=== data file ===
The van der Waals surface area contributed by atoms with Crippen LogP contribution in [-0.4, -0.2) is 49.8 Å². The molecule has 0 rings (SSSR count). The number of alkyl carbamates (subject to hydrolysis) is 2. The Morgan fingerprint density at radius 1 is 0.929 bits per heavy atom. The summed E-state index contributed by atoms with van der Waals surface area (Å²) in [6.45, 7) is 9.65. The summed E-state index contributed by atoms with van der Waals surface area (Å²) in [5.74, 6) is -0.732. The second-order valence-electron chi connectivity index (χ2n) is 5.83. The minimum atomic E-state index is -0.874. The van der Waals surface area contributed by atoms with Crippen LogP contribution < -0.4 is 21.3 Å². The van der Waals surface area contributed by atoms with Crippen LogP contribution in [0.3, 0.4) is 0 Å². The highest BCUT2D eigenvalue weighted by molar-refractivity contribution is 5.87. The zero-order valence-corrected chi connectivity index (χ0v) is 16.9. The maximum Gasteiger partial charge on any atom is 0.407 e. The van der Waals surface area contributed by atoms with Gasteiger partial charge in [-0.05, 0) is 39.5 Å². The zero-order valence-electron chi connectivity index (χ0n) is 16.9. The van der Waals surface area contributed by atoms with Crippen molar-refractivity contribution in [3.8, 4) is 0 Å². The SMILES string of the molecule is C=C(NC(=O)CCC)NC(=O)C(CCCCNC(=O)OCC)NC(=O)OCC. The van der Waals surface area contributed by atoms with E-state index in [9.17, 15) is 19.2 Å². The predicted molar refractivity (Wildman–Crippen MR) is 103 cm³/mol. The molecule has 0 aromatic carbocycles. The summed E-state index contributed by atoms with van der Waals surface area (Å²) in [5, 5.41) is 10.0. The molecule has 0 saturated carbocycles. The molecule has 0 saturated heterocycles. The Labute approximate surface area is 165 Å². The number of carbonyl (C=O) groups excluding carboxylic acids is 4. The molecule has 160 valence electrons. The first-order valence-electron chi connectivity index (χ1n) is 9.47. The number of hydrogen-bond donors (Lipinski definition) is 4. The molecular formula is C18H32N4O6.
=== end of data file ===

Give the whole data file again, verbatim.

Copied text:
The van der Waals surface area contributed by atoms with Crippen LogP contribution in [-0.4, -0.2) is 49.8 Å². The molecule has 0 rings (SSSR count). The number of alkyl carbamates (subject to hydrolysis) is 2. The Morgan fingerprint density at radius 1 is 0.929 bits per heavy atom. The summed E-state index contributed by atoms with van der Waals surface area (Å²) in [6.45, 7) is 9.65. The summed E-state index contributed by atoms with van der Waals surface area (Å²) in [5.74, 6) is -0.732. The second-order valence-electron chi connectivity index (χ2n) is 5.83. The minimum atomic E-state index is -0.874. The van der Waals surface area contributed by atoms with Crippen LogP contribution < -0.4 is 21.3 Å². The van der Waals surface area contributed by atoms with Crippen LogP contribution in [0.3, 0.4) is 0 Å². The highest BCUT2D eigenvalue weighted by molar-refractivity contribution is 5.87. The zero-order valence-corrected chi connectivity index (χ0v) is 16.9. The maximum Gasteiger partial charge on any atom is 0.407 e. The van der Waals surface area contributed by atoms with Gasteiger partial charge in [-0.05, 0) is 39.5 Å². The zero-order valence-electron chi connectivity index (χ0n) is 16.9. The van der Waals surface area contributed by atoms with Crippen molar-refractivity contribution in [3.8, 4) is 0 Å². The SMILES string of the molecule is C=C(NC(=O)CCC)NC(=O)C(CCCCNC(=O)OCC)NC(=O)OCC. The van der Waals surface area contributed by atoms with E-state index in [9.17, 15) is 19.2 Å². The predicted molar refractivity (Wildman–Crippen MR) is 103 cm³/mol. The molecule has 0 aromatic carbocycles. The summed E-state index contributed by atoms with van der Waals surface area (Å²) in [5, 5.41) is 10.0. The molecule has 0 saturated carbocycles. The molecule has 0 saturated heterocycles. The Labute approximate surface area is 165 Å². The number of carbonyl (C=O) groups excluding carboxylic acids is 4. The molecule has 160 valence electrons. The first-order valence-electron chi connectivity index (χ1n) is 9.47. The number of hydrogen-bond donors (Lipinski definition) is 4. The molecular formula is C18H32N4O6.